Lost in History, Vol. 37

by |
08/15/2007 12:00 AM |

It’s a funny thing, this New York City of ours. There’s so much to do, so many places to be, that many of its far-off phenoms are forgotten. Due to the sheer size and scale of each borough (Brooklyn clocks in at 70 square miles, Queens at 110), the outermost reaches are often impossible to schedule into our hectic lives. Why check out Marine Park, at the southwestern fringe of Brooklyn, when Prospect Park is so close by and so comfortably familiar? Why head to the Rockaways in Queens when Coney Island has so many cute hipsters, “slumming it” on the Boardwalk? What’s more, New York City is and always has been a city surrounded by water; we were born as a Dutch shipping town in 1626, and for the next 350 some-odd years, this metropolis made its money through the shipping trade. As the shipping trade collapsed and the system went to railroads in the 1950s, we moved steadily away from our waterfronts and waterways.

But sometimes, on a gorgeous August Friday, with the temperature floating in the 80s and the sky speckled with cumulus clouds, all of this urban grandiloquence is gratuitous, and all one needs to do is hoof it to the beach. Which is what we did, at the start of last weekend. By “hoof it,” we mean riding our bikes through deep Brooklyn neighborhoods of which the aforementioned hipsters have never heard, like Mill Basin, Remsen Village and Marine Park. And by “the beach,” we mean our favorite beach of all time ever, the beach our grandparents would take us to in childhood: the spectacular Riis Park, in the Western stretch of the Rockaway Peninsula, a good forty blocks past the Terminal Station at 116th Street. Happy birthday Riis Park — because it turned 75 this July!

The Park is named for the crusading photojournalist, city reformer and Tammany enemy Jacob Riis, a Danish-born immigrant who chronicled the life of the indigent and destitute poor in New York City during the 1870s, primarily by snapping their picture and showing the rest of the world How The Other Half Lives (the name of his groundbreaking book). Riis Park, which was opened by the National Parks service in 1932, is a 262-acre beach right on the Atlantic Ocean. It was designed by that master of beaches (and destroyer of urban communities), Master Builder Robert Moses, and modeled after the highly successful Jones Beach, opened three years earlier. Riis Park’s most recognizable architectural wonder would be its two massive towers, looming over the Boardwalk; they’re built from tapestry brick, cast stone and tile, in a Byzantine/Moorish design. The original complex included 8,100 lockers, washrooms and a medical station, a glass-enclosed solarium, two restaurants and cafeterias, and beach chair and umbrella rental facilities. The New York Herald crowed over the newly opened beach, on May 7th, 1933: “Riis Park has been designed for the quieter enjoyment of the seashore without any artificial devices. In atmosphere, it is not unlike the English seaside resorts. The facilities provided all contribute to restfulness for the many and amusements of the out-of-door life.”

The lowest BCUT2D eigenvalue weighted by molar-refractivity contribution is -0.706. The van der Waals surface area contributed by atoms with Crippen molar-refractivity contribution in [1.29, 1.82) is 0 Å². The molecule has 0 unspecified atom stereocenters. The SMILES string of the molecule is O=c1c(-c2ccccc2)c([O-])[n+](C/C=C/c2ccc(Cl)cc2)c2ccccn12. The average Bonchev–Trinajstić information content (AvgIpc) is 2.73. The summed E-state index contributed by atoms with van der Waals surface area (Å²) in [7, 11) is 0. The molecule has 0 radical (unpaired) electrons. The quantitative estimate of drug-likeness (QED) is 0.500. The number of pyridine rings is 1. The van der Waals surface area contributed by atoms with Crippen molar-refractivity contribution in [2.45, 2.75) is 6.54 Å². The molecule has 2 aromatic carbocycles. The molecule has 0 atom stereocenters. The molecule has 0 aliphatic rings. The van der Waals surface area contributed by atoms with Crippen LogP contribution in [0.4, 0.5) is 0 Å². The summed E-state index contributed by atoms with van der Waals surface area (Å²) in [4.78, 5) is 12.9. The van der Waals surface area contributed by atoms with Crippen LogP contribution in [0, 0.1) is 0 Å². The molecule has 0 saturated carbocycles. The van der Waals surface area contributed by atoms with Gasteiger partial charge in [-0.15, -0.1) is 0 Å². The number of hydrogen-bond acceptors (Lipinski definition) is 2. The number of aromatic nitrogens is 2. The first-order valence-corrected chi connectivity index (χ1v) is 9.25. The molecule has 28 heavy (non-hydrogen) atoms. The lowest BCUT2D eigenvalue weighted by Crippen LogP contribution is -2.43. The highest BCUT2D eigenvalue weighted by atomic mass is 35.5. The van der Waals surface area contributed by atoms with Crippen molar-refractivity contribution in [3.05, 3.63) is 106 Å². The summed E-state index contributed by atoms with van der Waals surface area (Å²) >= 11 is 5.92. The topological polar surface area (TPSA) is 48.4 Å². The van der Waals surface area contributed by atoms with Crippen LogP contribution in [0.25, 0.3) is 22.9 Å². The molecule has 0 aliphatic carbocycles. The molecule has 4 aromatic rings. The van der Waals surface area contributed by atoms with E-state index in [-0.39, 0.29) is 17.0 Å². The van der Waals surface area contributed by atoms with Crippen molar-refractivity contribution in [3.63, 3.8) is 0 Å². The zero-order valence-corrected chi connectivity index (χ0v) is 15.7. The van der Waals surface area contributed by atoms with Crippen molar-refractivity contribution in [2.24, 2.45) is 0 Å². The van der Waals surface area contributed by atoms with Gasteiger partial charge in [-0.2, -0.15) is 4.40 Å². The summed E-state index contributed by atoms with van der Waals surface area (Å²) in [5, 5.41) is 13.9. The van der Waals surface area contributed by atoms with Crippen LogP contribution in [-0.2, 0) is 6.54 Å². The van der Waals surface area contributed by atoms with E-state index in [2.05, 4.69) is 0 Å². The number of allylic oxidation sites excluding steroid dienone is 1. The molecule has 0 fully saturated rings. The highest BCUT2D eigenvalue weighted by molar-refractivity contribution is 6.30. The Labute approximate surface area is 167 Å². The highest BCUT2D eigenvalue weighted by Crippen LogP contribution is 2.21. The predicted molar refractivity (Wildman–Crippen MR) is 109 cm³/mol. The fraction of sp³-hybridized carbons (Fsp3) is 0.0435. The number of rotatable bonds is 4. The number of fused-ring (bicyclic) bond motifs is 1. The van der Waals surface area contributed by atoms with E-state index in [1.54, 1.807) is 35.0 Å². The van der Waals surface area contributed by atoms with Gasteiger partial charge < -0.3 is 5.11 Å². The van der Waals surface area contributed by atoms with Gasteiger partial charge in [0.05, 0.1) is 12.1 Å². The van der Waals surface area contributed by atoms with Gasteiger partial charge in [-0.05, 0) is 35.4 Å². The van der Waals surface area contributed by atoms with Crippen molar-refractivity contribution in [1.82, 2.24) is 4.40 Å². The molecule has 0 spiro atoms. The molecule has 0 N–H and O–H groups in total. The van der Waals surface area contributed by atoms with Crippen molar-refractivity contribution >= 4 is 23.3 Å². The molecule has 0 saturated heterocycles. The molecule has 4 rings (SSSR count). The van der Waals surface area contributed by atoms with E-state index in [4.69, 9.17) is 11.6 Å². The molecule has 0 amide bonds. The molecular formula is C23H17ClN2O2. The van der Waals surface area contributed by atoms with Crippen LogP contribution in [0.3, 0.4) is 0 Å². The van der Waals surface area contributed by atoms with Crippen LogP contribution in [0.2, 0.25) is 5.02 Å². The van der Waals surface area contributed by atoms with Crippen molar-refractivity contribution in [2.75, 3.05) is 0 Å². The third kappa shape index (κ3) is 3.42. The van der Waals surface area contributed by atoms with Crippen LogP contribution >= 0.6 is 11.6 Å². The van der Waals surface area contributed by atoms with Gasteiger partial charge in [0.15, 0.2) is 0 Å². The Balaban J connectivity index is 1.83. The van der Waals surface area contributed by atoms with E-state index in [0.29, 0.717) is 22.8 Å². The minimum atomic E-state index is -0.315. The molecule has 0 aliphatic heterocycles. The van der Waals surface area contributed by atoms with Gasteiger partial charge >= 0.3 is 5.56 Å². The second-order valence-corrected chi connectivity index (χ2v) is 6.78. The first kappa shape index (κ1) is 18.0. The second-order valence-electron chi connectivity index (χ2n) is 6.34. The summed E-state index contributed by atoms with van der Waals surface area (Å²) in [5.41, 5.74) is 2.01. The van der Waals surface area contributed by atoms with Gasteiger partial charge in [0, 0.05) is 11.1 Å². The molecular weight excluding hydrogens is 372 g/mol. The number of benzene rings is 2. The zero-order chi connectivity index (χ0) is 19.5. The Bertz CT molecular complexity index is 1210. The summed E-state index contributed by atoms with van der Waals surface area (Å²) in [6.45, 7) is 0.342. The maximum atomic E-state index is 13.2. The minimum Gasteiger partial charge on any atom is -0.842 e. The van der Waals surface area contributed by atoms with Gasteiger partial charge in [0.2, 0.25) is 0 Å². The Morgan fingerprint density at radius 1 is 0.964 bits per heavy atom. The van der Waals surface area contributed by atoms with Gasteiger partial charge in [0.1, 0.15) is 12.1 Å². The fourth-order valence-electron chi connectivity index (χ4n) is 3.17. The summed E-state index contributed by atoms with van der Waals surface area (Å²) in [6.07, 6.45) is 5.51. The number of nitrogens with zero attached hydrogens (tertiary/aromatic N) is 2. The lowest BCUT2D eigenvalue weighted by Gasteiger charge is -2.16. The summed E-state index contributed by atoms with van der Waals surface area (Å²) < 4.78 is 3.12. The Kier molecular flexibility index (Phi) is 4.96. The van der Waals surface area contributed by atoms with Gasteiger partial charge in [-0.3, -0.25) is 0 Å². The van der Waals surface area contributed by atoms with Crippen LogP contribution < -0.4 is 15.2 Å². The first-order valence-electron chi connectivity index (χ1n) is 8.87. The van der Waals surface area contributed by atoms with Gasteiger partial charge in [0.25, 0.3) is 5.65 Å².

Of course, nowadays the Bathhouse is just a former shell of its beach-going glory. That’s why we came prepared, with heroes (from Landi’s Italian Salumeria, a Mill Basin original since 1927!), cheap Polish beer, a Frisbee, a kite, towels, bathing suits and a healthy sense of adventure. The waves were eight feet high, the kind that you don’t bodysurf so much as bodycrash; we had to drag our towels, etc. back three times, due to the high tide. It was an exquisite summer day, the likes of which are few and far between. As the sun started to set and the late August breeze picked up, we made our way towards the abandoned hospital complex just at the end of the beach; those tales of urban exploration (and the resulting eleven stitches in your urban historian’s left shin) are best left for private conversation. Shoot me a line and you’ll hear all about it.